It’s not the Heisman, but locally, it may be the next best thing to it.
Every year, the 29 members of the Downtown Curtice Athletic Club meet and choose who they believe should be the athlete of the year. It can be an individual or team at any level, and they don’t always stick to football.
“We don’t have to be limited to doing a college pick, or we can do a pro pick. We can do anything. We’re open,” said Tom Wuest, Crazy Lady Saloon owner and DCAC co-founder and chairman.
“The sporting events that happened this year were pretty spectacular,” continued Wuest. “Well, Michael Phelps getting eight gold medals, and everybody was picking him. The Heisman Trophy nominations were pretty equal. You could have picked anyone.”
Last year, the DCAC choose the New England Patriots, which became the NFL’s second team to finish the regular season undefeated, but lost to the New York Giants in the Super Bowl. Two years ago, it was football player DeMarcus Russell.
This year, the DCAC chose a team from its own backyard — the Genoa High football team. The Comets finished the season 13-1 until losing to eventual state champion Kettering Archbishop Alter in the Division IV state semifinal, 42-34.
“Since we’re a local organization, an amazing event that happened in our area was the football team going as far as they did,” Wuest said.
Wuest and the other members of the DCAC say they believe the Comets would have won a state championship had they defeated Alter. Alter had little difficulty defeating Steubenville in the final at Canton’s Fawcett Stadium.
“We don’t think (Genoa) lost that game, we just think that they ran out of time,” Wuest said. “Give them another quarter; I think we’d have beaten them by two or three touchdowns. So what could be more amazing for us than to recognize them and their accomplishments?”
Of course, Curtice is border town, so to speak, with part of its unincorporated village in Clay Township, Ottawa County and the other part in Jerusalem Township, Lucas County. It is also on the divide of both Clay and Genoa school districts.
The DCAC is planning to present Genoa football coach Mike Vicars with a plaque or trophy recognizing the Comets.
They are naming their award “The Curtice Cup,” and are interested in having someone like John Heisman make the presentation. Heisman is a Genoa High graduate who lays claim as the only living male descendant of the Heisman family that initiated college football’s annual award that bears his name. Heisman currently resides in West Toledo and is a coach and faculty member at Toledo Christian School.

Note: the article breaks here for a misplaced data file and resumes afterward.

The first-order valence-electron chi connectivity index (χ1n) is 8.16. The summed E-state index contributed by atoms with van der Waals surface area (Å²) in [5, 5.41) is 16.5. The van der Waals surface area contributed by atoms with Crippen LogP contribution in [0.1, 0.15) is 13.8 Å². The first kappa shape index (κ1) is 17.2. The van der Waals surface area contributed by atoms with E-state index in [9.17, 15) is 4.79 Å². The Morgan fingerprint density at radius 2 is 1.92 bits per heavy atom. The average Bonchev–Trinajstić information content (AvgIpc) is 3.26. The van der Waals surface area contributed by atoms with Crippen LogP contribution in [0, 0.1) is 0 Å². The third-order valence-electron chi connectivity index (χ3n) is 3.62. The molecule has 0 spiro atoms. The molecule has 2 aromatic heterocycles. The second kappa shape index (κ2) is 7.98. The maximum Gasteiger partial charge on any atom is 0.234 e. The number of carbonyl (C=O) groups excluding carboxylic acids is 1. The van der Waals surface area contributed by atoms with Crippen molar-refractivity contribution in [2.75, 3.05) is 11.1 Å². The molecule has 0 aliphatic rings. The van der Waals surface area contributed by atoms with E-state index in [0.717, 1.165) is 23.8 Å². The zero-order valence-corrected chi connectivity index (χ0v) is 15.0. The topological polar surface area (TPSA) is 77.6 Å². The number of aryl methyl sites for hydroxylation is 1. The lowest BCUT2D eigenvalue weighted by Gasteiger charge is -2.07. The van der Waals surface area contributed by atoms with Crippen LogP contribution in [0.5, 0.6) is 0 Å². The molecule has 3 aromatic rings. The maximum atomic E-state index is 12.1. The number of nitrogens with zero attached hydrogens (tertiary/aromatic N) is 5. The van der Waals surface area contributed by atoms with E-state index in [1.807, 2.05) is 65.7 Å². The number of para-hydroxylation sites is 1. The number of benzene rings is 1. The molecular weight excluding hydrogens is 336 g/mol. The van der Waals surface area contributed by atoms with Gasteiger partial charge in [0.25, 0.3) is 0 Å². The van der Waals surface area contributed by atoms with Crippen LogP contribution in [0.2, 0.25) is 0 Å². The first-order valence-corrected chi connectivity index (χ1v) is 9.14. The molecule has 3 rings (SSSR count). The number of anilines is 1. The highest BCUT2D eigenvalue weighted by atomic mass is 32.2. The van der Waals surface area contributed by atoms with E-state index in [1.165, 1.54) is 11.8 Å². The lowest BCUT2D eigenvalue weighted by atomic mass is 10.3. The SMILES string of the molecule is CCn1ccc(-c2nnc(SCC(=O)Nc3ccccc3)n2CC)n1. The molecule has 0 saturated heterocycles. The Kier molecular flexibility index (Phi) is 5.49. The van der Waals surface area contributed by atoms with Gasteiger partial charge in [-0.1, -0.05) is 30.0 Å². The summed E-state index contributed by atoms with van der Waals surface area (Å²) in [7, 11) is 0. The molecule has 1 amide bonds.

In addition, Wuest says the Crazy Lady Saloon is interested in organizing a football smoker for the Suburban Lakes League starting in 2009, organized by the DCAC.
Its meetings can be informal, often catered with Buffalo wings, but the DCAC does have some official functions. The “breakfast club-type” organization was founded in 1999, but for the past half decade it has been organizing a golf outing that successfully provides scholarships to Clay and Genoa schools.
Its membership includes anyone who wants to show up at the Crazy Lady Saloon or elsewhere and discuss sports.
“When two or three of us are together at a time, it’s an informal meeting,” said DCAC president and co-founder Jimi Schimmel, a 1978 Genoa graduate.
One of its 29 members is legendary Toledo area radio and television sports broadcaster Frank Gilhooley.
“(Gilhooley) has been here. We made him an honorary member,” Wuest said. “We asked him if he wanted to be part of it when we first started because he used to come out here quite a bit with Ike Zotner, who worked at WSPD, and he would show him around.”
The DCAC has also created its own Hall of Fame. The first person ever inducted into the DCAC Hall was Jean Rost, who was voted in by members in 2004 for being a lifelong friend to Curtice, and for being one of the original founders of Curtice Kidz Days.
Howard “Buddy” Schroeder’s induction followed Rost’s. For a little over 55 years of his 84-year life, a Curtice native and avid local sportsman, the late Schroeder almost always cut the grass at the old baseball field behind the post office every summer.
Schroeder also was known for occupying the position of caretaker of the Dunn family’s locally-famous show horses back when the well-known Curtice clan was still extremely-active on the national equestrian scene.
“I personally thank Buddy for helping me to fulfill my dream of being around horses,” Wuest’s wife and lifelong Curtice resident Fran Gordon-Wuest, owner of Tax Tyme Services in Northwood, told The Press, “He always had the time to help a Curtice kid saddle up and bridle the ponies that the Dunn family kept. By introducing me to that experience, I’ve had a lifetime of love for horses.”